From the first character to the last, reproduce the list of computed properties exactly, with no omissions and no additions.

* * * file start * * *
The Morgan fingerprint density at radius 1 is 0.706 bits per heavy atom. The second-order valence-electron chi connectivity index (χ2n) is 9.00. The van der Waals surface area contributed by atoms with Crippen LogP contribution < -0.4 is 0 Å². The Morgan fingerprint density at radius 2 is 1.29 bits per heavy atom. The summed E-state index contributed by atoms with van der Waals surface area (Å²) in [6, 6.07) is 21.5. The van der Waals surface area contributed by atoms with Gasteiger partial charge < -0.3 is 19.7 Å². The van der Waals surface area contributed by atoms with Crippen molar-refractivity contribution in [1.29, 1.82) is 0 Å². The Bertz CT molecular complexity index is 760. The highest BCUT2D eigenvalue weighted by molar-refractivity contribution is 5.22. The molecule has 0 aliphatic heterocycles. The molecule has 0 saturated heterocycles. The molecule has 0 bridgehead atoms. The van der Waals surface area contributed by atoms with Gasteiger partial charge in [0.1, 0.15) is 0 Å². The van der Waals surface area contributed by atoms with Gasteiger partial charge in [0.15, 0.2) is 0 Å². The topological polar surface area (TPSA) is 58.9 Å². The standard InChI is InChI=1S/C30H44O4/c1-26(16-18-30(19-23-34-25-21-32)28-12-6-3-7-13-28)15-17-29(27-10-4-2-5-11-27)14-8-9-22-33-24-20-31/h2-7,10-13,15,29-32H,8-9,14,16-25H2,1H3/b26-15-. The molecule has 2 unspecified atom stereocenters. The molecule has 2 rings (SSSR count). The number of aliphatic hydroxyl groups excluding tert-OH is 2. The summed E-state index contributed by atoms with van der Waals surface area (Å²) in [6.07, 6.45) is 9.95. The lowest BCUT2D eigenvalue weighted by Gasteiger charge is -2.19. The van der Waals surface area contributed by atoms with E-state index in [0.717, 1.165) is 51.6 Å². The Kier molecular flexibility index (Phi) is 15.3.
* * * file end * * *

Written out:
The Morgan fingerprint density at radius 1 is 0.706 bits per heavy atom. The second-order valence-electron chi connectivity index (χ2n) is 9.00. The van der Waals surface area contributed by atoms with Crippen LogP contribution < -0.4 is 0 Å². The Morgan fingerprint density at radius 2 is 1.29 bits per heavy atom. The summed E-state index contributed by atoms with van der Waals surface area (Å²) in [6, 6.07) is 21.5. The van der Waals surface area contributed by atoms with Gasteiger partial charge < -0.3 is 19.7 Å². The van der Waals surface area contributed by atoms with Crippen molar-refractivity contribution in [1.29, 1.82) is 0 Å². The Bertz CT molecular complexity index is 760. The highest BCUT2D eigenvalue weighted by molar-refractivity contribution is 5.22. The molecule has 0 aliphatic heterocycles. The molecule has 0 saturated heterocycles. The molecule has 0 bridgehead atoms. The van der Waals surface area contributed by atoms with Gasteiger partial charge in [0.1, 0.15) is 0 Å². The van der Waals surface area contributed by atoms with Gasteiger partial charge in [0.15, 0.2) is 0 Å². The topological polar surface area (TPSA) is 58.9 Å². The standard InChI is InChI=1S/C30H44O4/c1-26(16-18-30(19-23-34-25-21-32)28-12-6-3-7-13-28)15-17-29(27-10-4-2-5-11-27)14-8-9-22-33-24-20-31/h2-7,10-13,15,29-32H,8-9,14,16-25H2,1H3/b26-15-. The molecule has 2 unspecified atom stereocenters. The molecule has 2 rings (SSSR count). The number of aliphatic hydroxyl groups excluding tert-OH is 2. The summed E-state index contributed by atoms with van der Waals surface area (Å²) in [6.07, 6.45) is 9.95. The lowest BCUT2D eigenvalue weighted by Gasteiger charge is -2.19. The van der Waals surface area contributed by atoms with E-state index in [0.717, 1.165) is 51.6 Å². The Kier molecular flexibility index (Phi) is 15.3.